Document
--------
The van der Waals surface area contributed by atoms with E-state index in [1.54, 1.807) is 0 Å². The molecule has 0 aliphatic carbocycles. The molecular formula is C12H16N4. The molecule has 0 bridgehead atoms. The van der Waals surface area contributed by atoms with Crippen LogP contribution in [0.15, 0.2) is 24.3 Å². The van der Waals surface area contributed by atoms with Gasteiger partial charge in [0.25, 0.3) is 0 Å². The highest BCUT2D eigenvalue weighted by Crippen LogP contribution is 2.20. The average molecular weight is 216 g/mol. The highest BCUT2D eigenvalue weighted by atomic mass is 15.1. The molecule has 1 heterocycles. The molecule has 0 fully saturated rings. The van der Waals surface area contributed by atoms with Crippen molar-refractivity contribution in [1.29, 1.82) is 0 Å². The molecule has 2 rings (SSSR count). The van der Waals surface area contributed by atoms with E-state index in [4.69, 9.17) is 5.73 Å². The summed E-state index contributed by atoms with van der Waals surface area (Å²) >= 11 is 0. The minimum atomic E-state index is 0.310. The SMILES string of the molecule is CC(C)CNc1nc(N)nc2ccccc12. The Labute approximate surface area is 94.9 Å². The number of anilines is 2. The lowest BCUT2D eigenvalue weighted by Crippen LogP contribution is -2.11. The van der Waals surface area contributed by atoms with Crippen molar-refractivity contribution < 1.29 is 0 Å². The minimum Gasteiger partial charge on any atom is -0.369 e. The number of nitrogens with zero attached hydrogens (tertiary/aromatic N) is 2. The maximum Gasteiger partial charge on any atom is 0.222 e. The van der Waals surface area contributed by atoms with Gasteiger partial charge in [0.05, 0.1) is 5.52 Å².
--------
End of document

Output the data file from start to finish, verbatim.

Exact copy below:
The van der Waals surface area contributed by atoms with E-state index in [1.54, 1.807) is 0 Å². The molecule has 0 aliphatic carbocycles. The molecular formula is C12H16N4. The molecule has 0 bridgehead atoms. The van der Waals surface area contributed by atoms with Crippen LogP contribution in [0.15, 0.2) is 24.3 Å². The van der Waals surface area contributed by atoms with Gasteiger partial charge in [0.25, 0.3) is 0 Å². The highest BCUT2D eigenvalue weighted by Crippen LogP contribution is 2.20. The average molecular weight is 216 g/mol. The highest BCUT2D eigenvalue weighted by atomic mass is 15.1. The molecule has 1 heterocycles. The molecule has 0 fully saturated rings. The van der Waals surface area contributed by atoms with Crippen molar-refractivity contribution in [1.29, 1.82) is 0 Å². The molecule has 2 rings (SSSR count). The van der Waals surface area contributed by atoms with E-state index in [4.69, 9.17) is 5.73 Å². The summed E-state index contributed by atoms with van der Waals surface area (Å²) >= 11 is 0. The minimum atomic E-state index is 0.310. The SMILES string of the molecule is CC(C)CNc1nc(N)nc2ccccc12. The Labute approximate surface area is 94.9 Å². The number of anilines is 2. The lowest BCUT2D eigenvalue weighted by Crippen LogP contribution is -2.11. The van der Waals surface area contributed by atoms with Crippen molar-refractivity contribution < 1.29 is 0 Å². The minimum Gasteiger partial charge on any atom is -0.369 e. The number of nitrogens with zero attached hydrogens (tertiary/aromatic N) is 2. The maximum Gasteiger partial charge on any atom is 0.222 e. The van der Waals surface area contributed by atoms with Gasteiger partial charge in [0.05, 0.1) is 5.52 Å².